Unless you haven't hear there is to be teachers strike on the 24th April over pay, and in particular starting pay levels.
BBC NEWS | Education | Teachers vote to hold pay strike
I find some of the arguments being used by the NUT as not very valid. Their argument is below.
And from The BBC News site they show this:Quote:
"Young teachers need to be treated fairly. Paying them at levels which are not competitive with those of other graduate professions and making them unable to take even their first step on the housing ladder will damage recruitment."
The thing is that the big companies offering those wages are probably large blue chip oragnisations, banks and engineering giants after the top 5% of skilled graduates. Not all graduates would expect to earn anything like that in their first few years and teachers pay rapidly increases to a good level after a few years anyway.Quote:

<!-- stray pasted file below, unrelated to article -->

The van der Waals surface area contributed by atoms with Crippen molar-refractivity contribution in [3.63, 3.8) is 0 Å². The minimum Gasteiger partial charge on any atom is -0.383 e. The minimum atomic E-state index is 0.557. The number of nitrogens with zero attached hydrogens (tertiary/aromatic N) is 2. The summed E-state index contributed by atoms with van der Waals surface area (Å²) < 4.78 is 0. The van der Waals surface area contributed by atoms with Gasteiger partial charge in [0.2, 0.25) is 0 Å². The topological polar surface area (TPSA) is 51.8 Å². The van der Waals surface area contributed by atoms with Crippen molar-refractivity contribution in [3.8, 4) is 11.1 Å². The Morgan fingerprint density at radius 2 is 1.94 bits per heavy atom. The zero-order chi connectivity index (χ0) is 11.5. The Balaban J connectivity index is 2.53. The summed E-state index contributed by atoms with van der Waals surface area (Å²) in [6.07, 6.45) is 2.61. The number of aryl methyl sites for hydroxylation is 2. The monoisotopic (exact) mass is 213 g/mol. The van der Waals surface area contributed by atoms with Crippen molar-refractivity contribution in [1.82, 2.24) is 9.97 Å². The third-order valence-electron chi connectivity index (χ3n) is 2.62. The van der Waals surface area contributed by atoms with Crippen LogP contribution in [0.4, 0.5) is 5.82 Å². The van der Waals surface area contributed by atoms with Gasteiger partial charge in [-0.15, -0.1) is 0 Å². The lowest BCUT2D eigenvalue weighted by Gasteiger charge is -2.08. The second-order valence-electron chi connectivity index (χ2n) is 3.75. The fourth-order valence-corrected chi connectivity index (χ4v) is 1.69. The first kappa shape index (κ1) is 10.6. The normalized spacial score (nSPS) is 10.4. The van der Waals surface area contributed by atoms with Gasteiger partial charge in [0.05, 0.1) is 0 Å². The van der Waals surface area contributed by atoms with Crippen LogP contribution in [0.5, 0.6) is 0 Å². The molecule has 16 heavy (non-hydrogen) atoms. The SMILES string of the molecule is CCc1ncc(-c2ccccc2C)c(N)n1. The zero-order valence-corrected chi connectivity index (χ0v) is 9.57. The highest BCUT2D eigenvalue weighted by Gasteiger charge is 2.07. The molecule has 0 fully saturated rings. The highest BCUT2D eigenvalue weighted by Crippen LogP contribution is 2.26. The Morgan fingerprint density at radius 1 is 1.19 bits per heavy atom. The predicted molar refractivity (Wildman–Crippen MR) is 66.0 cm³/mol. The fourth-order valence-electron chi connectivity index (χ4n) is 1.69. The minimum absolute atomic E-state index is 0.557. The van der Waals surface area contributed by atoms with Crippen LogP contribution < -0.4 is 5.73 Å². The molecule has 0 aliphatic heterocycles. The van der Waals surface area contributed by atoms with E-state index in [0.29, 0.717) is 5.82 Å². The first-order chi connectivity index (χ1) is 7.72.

GRADUATE STARTING PAY
Big employers in the Association of Graduate Recruiters survey for 2008: £24,000
Teacher in England (outside London) and Wales, Sept. 2008: £20,627
London Inner/Outer/Fringe teacher: £25,000/£24,000/£21,619
Teacher in Scotland, April 2008: £20,427
Are the teachers right to demand more money?